More on Candidate Web Sites: Kill the Splash Pages

On Tuesday I began my education into campaign websites by posting Tour de Website: Martha Coakley’s Home Page. My colleague Professor Duquette posed a good question about the annoying fundraising pop-ups on many pages. Professor Jeff Gulati, who knows more about campaign websites than just about anyone, wrote in to confirm the ubiquitous nature of contribution pop-ups. Thanks to the assistance of my ace research assistant Stephen Norris, I can offer some additional insights. Yes, contribution request “splash pages” are annoying – so annoying that they may drive visitors away from the site.

First, there doesn’t appear to be much academic quality research on campaign contribution pop-ups, but that didn’t stop Stephen from turning up some interesting articles in Campaigns & Elections magazine and other sources. The finding that splash pages may drive people away comes from a small study Investigating the Voter Experience with Republican Candidate Websites by a company called Normal Modes that does work around usability of technologies like websites. The company studied fifteen undecided voters exposed to Republican presidential primary candidates’ web sites in 2012. Normal Modes found that all the Republican candidates had “splash pages” and that when a visitor tried to access the candidate’s site the splash page came up to collect visitor’s email addresses and zip codes, often with a small and difficult to locate link that would direct the visitor to the home page he/she really wanted. Many of the visitors simply gave up.

A splash page seeking money could hardly be more welcoming than one that seeks an email address. Professor Gulati commented that “It is very hard to find a professionally-designed campaign web site that doesn’t start with a volunteer or fundraising message.”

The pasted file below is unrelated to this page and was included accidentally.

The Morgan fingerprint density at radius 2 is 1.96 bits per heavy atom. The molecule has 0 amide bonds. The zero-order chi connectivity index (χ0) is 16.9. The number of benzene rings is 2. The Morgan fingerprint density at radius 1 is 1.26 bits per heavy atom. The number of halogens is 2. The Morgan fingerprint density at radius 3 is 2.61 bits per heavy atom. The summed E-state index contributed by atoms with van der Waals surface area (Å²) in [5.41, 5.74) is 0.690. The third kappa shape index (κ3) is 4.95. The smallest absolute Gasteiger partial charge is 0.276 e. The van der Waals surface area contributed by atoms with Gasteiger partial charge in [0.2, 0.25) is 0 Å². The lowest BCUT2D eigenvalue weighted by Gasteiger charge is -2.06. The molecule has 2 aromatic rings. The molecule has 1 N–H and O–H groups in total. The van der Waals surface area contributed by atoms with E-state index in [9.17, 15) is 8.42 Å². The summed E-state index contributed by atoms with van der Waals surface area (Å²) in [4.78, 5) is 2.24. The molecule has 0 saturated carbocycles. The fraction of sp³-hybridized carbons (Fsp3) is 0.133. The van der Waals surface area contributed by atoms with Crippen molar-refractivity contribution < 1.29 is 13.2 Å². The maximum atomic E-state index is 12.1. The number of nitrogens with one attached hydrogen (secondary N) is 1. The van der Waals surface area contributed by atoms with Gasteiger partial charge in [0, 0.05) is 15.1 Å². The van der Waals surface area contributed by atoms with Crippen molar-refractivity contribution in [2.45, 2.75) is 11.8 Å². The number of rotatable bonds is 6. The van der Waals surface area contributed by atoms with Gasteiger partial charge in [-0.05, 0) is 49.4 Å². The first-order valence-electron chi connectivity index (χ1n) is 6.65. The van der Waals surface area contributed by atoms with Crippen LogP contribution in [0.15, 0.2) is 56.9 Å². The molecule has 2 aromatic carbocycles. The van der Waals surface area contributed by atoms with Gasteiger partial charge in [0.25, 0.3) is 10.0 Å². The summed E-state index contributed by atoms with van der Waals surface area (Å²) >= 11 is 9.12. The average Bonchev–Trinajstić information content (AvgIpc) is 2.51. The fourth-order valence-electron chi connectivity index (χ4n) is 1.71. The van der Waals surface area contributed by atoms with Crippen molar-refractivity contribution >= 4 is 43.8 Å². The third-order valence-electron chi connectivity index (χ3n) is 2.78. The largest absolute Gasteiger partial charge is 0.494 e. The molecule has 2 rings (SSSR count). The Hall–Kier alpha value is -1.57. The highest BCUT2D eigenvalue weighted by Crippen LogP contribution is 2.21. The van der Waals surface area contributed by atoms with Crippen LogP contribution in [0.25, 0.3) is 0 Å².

In fact the Democratic websites are similar in layout but none of them initially assault the visitor with a plea for money, a feature I had expected. As I noted yesterday, Martha Coakley’s home page features issues and community outreach. Both Juliette Kayyem and Don Berwick highlight information about how to become an add-on delegate to the Democratic convention. (It’s a beautiful background Juliette but it looks like horse country. Plenty of time to go for the Myopia Hunt Club vote in the general). Joe Avellone and Steve Grossman have rather generic looking sites. Grossman’s web site features a standard “Join Steve” invitation before one scrolls down to the “Meet Steve” section (wouldn’t I want to know something about Steve before I join Steve?).

Politicking online is still in its infancy and the articles Stephen found in Campaigns & Elections reflect this. “Secrets of Successful Online Fundraising” published going into the 2002 election cycle counseled that donation invitations have to be prominent or you risk losing contributions. A January/February 2012 article in C&E reinforced that the donate button should be visible and easy to use. But just below that article is another citing the Normal Modes study with a title Stephen and I both liked: “Death to Splash Screens?”

Some enterprising scholar will have something more definitive to say soon, I hope. Until then I’ll leave the candidates with another caution from Normal Modes: “[R]epublican candidates websites frequently place campaign objectives ahead of voter needs, want and motivations.”

So if you want their money and their time, first meet the voters’ needs.

About Maurice T. Cunningham

Maurice T. Cunningham is Associate Professor of Political Science at the University of Massachusetts at Boston. He teaches courses in American government including Massachusetts Politics, The American Presidency, Catholics in Political Life, The Political Thought of Abraham Lincoln, American Political Thought, and Public Policy. His book Maximization, Whatever the Cost: Race, Redistricting and the Department of Justice examines the role of the DOJ in requiring states to maximize minority voting districts in the Nineties. He has published articles dealing with the role of the Catholic Church in Massachusetts politics and on party politics in the state. His research interests focus upon the changing political culture of Massachusetts.
This entry was posted in Mass Politics and tagged , , , , . Bookmark the permalink.

One Response to More on Candidate Web Sites: Kill the Splash Pages

  1. www says:

    Why people still make use of to read news papers when in this technoloical world the whole
    thing is existing on web?

Leave a Reply

Your email address will not be published. Required fields are marked *